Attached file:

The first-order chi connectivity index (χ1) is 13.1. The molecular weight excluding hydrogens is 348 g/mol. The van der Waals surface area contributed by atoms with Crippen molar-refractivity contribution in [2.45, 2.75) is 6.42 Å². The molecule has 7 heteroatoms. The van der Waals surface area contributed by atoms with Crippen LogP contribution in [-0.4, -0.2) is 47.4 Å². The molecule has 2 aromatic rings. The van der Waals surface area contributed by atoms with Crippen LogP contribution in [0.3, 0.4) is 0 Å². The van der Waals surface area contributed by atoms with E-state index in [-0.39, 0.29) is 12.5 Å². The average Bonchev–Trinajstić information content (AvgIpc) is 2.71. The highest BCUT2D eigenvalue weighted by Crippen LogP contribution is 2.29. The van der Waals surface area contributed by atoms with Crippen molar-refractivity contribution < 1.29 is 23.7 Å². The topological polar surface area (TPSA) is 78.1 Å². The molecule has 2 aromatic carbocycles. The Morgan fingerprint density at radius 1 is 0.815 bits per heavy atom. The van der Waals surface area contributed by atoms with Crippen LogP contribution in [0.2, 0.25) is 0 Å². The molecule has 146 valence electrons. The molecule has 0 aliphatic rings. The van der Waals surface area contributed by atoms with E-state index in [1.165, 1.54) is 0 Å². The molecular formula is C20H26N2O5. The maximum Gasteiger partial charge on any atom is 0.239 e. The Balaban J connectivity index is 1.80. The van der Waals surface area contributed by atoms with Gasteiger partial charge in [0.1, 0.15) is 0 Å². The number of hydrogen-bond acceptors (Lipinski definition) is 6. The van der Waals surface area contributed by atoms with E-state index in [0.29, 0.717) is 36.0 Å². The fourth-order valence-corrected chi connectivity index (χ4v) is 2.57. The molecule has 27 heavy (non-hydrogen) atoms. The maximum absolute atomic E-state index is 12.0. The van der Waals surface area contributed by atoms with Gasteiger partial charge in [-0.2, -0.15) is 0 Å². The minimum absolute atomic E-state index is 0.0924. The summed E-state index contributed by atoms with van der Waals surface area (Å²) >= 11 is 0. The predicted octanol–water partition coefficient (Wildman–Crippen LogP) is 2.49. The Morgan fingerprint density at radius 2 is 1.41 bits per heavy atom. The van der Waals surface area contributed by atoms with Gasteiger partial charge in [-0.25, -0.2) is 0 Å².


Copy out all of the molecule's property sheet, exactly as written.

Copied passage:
The first-order chi connectivity index (χ1) is 13.1. The molecular weight excluding hydrogens is 348 g/mol. The van der Waals surface area contributed by atoms with Crippen molar-refractivity contribution in [2.45, 2.75) is 6.42 Å². The molecule has 7 heteroatoms. The van der Waals surface area contributed by atoms with Crippen LogP contribution in [-0.4, -0.2) is 47.4 Å². The molecule has 2 aromatic rings. The van der Waals surface area contributed by atoms with Crippen LogP contribution in [0.3, 0.4) is 0 Å². The van der Waals surface area contributed by atoms with E-state index in [-0.39, 0.29) is 12.5 Å². The average Bonchev–Trinajstić information content (AvgIpc) is 2.71. The highest BCUT2D eigenvalue weighted by Crippen LogP contribution is 2.29. The van der Waals surface area contributed by atoms with Crippen molar-refractivity contribution < 1.29 is 23.7 Å². The topological polar surface area (TPSA) is 78.1 Å². The molecule has 2 aromatic carbocycles. The Morgan fingerprint density at radius 1 is 0.815 bits per heavy atom. The van der Waals surface area contributed by atoms with Crippen LogP contribution in [0.2, 0.25) is 0 Å². The molecule has 146 valence electrons. The molecule has 0 aliphatic rings. The van der Waals surface area contributed by atoms with E-state index in [1.165, 1.54) is 0 Å². The molecular formula is C20H26N2O5. The maximum Gasteiger partial charge on any atom is 0.239 e. The Balaban J connectivity index is 1.80. The van der Waals surface area contributed by atoms with Gasteiger partial charge in [0.1, 0.15) is 0 Å². The number of hydrogen-bond acceptors (Lipinski definition) is 6. The van der Waals surface area contributed by atoms with E-state index in [0.29, 0.717) is 36.0 Å². The fourth-order valence-corrected chi connectivity index (χ4v) is 2.57. The molecule has 27 heavy (non-hydrogen) atoms. The maximum absolute atomic E-state index is 12.0. The van der Waals surface area contributed by atoms with Gasteiger partial charge in [-0.2, -0.15) is 0 Å². The minimum absolute atomic E-state index is 0.0924. The summed E-state index contributed by atoms with van der Waals surface area (Å²) >= 11 is 0. The predicted octanol–water partition coefficient (Wildman–Crippen LogP) is 2.49. The Morgan fingerprint density at radius 2 is 1.41 bits per heavy atom. The van der Waals surface area contributed by atoms with Gasteiger partial charge in [-0.25, -0.2) is 0 Å².